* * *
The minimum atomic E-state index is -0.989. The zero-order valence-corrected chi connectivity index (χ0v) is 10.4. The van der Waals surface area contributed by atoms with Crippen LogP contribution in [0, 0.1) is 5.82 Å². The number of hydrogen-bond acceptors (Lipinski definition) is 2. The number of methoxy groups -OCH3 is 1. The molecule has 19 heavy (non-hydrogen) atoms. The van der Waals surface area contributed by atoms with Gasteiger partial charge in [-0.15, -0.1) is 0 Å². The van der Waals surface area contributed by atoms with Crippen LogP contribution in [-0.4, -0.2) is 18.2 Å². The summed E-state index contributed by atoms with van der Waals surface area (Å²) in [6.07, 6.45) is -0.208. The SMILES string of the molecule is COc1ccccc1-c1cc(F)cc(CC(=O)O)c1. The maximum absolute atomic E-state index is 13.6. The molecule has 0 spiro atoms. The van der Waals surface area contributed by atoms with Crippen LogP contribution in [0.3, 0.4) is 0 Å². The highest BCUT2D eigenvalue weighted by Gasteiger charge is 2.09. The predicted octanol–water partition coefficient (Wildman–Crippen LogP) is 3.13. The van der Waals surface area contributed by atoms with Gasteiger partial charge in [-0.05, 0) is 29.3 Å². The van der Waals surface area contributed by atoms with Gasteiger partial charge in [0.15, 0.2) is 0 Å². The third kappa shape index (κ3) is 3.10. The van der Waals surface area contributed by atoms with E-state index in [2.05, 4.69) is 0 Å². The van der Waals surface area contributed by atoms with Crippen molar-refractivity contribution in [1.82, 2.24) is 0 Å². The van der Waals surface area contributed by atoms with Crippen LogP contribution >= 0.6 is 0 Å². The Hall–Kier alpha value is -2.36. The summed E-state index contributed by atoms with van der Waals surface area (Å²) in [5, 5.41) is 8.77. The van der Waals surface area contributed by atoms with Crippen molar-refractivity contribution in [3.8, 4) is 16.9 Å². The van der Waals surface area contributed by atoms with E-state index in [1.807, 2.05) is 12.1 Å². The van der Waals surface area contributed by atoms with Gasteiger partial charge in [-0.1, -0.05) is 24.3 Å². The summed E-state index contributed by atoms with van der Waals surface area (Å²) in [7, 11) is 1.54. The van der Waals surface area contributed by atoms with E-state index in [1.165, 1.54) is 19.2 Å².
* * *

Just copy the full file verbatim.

The minimum atomic E-state index is -0.989. The zero-order valence-corrected chi connectivity index (χ0v) is 10.4. The van der Waals surface area contributed by atoms with Crippen LogP contribution in [0, 0.1) is 5.82 Å². The number of hydrogen-bond acceptors (Lipinski definition) is 2. The number of methoxy groups -OCH3 is 1. The molecule has 19 heavy (non-hydrogen) atoms. The van der Waals surface area contributed by atoms with Gasteiger partial charge in [-0.15, -0.1) is 0 Å². The van der Waals surface area contributed by atoms with Crippen LogP contribution in [-0.4, -0.2) is 18.2 Å². The summed E-state index contributed by atoms with van der Waals surface area (Å²) in [6.07, 6.45) is -0.208. The SMILES string of the molecule is COc1ccccc1-c1cc(F)cc(CC(=O)O)c1. The maximum absolute atomic E-state index is 13.6. The molecule has 0 spiro atoms. The van der Waals surface area contributed by atoms with Crippen LogP contribution in [0.3, 0.4) is 0 Å². The highest BCUT2D eigenvalue weighted by Gasteiger charge is 2.09. The predicted octanol–water partition coefficient (Wildman–Crippen LogP) is 3.13. The van der Waals surface area contributed by atoms with Gasteiger partial charge in [-0.05, 0) is 29.3 Å². The van der Waals surface area contributed by atoms with Gasteiger partial charge in [0.15, 0.2) is 0 Å². The third kappa shape index (κ3) is 3.10. The van der Waals surface area contributed by atoms with E-state index in [2.05, 4.69) is 0 Å². The van der Waals surface area contributed by atoms with Crippen molar-refractivity contribution in [1.82, 2.24) is 0 Å². The van der Waals surface area contributed by atoms with Crippen LogP contribution >= 0.6 is 0 Å². The Hall–Kier alpha value is -2.36. The summed E-state index contributed by atoms with van der Waals surface area (Å²) in [5, 5.41) is 8.77. The van der Waals surface area contributed by atoms with Crippen molar-refractivity contribution in [3.8, 4) is 16.9 Å². The van der Waals surface area contributed by atoms with E-state index in [1.807, 2.05) is 12.1 Å². The van der Waals surface area contributed by atoms with Gasteiger partial charge in [-0.1, -0.05) is 24.3 Å². The summed E-state index contributed by atoms with van der Waals surface area (Å²) in [7, 11) is 1.54. The van der Waals surface area contributed by atoms with E-state index in [1.165, 1.54) is 19.2 Å².